So, here's the weird thing about my gallbladder cancer. Of all the organs in my body, except perhaps my skin, it's the one I've spent the last twenty years taking extra specially good care of. Before I describe my pampering, I wans to answer a question some of you may be asking (as one friend did after hearing of my diagnosis): Where is the gall bladder and what does it do? The National Institutes of Health website defines it this way: "The gallbladder is a pear-shaped organ that lies just under the liver in the upper abdomen. The gallbladder stores bile, a fluid made by the liver to digest fat. When food is being broken down in the stomach and intestines, bile is released from the gallbladder through a tube called the common bile duct, which connects the gallbladder and live to the first part of the small intestine." That's the medical explanation. How did I come to pamper my gall bladder?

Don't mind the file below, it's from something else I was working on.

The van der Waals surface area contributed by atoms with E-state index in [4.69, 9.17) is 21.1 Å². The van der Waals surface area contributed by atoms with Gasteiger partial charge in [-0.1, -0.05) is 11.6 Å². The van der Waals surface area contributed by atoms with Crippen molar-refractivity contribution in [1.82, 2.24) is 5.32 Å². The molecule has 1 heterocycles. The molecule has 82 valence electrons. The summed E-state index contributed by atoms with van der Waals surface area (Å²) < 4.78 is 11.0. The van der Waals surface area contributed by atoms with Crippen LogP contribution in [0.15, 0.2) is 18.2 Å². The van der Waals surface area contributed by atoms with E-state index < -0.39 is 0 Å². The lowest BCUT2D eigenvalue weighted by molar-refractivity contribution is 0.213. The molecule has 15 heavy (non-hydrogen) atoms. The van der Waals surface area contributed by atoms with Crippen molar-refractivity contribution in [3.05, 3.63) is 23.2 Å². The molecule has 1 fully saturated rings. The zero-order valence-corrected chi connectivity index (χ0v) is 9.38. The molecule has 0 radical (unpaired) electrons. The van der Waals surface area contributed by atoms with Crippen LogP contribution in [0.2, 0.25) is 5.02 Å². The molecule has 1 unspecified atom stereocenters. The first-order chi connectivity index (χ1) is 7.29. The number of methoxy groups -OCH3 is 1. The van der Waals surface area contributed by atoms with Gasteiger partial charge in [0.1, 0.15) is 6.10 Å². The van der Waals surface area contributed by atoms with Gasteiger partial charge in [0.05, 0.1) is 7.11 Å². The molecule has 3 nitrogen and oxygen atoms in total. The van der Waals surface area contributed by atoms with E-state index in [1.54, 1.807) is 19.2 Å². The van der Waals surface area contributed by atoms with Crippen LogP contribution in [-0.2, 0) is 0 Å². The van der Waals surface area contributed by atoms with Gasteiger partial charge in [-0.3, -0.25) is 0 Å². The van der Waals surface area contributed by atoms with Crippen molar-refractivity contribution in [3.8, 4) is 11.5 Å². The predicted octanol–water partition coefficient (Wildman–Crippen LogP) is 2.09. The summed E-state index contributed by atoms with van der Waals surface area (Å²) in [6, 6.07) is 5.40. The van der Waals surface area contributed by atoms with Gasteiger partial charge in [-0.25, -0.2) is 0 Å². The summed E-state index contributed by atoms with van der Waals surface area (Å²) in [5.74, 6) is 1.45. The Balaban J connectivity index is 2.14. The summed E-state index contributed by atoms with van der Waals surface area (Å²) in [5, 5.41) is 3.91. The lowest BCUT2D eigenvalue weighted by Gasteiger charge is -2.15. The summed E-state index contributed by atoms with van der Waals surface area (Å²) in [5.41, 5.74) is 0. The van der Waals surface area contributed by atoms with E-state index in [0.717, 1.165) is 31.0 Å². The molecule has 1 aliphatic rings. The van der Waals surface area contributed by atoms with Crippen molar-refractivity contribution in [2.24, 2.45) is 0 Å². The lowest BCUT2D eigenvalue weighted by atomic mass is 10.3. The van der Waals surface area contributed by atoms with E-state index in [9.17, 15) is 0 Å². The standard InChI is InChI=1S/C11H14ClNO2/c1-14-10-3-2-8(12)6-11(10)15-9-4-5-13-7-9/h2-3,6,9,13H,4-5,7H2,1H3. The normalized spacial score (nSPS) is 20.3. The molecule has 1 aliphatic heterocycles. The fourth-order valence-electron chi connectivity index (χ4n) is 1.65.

Growing up, I heard about the gallbladder from an early age, because my mother had hers surgically removed when I was just a toddler. There were foods she didn't cook for us, mostly pork and other fatty foods, because her doctors had told her to avoid pork after her surgery. So, I had heard about gallbladders early on, even if I didn't understand what they did. In my thirties, I had my first "gallbladder attack" (my words, I didn't see a doctor then) when I was awakened in the middle of the night by pain going up my back. A heating pad and sitting up finally eased the pain so that I could go back to sleep. (I attributed the event to trying out a new Chinese restaurant in town, and I didn't return to that particular greasy spoon.) After, on the suggestion of friend, I began drinking one-half a lemon squeezed into warm water each morning. It made intuitive sense to me that it might break down grease in my liver or gall bladder, it tasted good to me, and it was cheaper than a glass of orange juice. I continued to drink the lemon water almost every morning until my cancer diagnosis last May.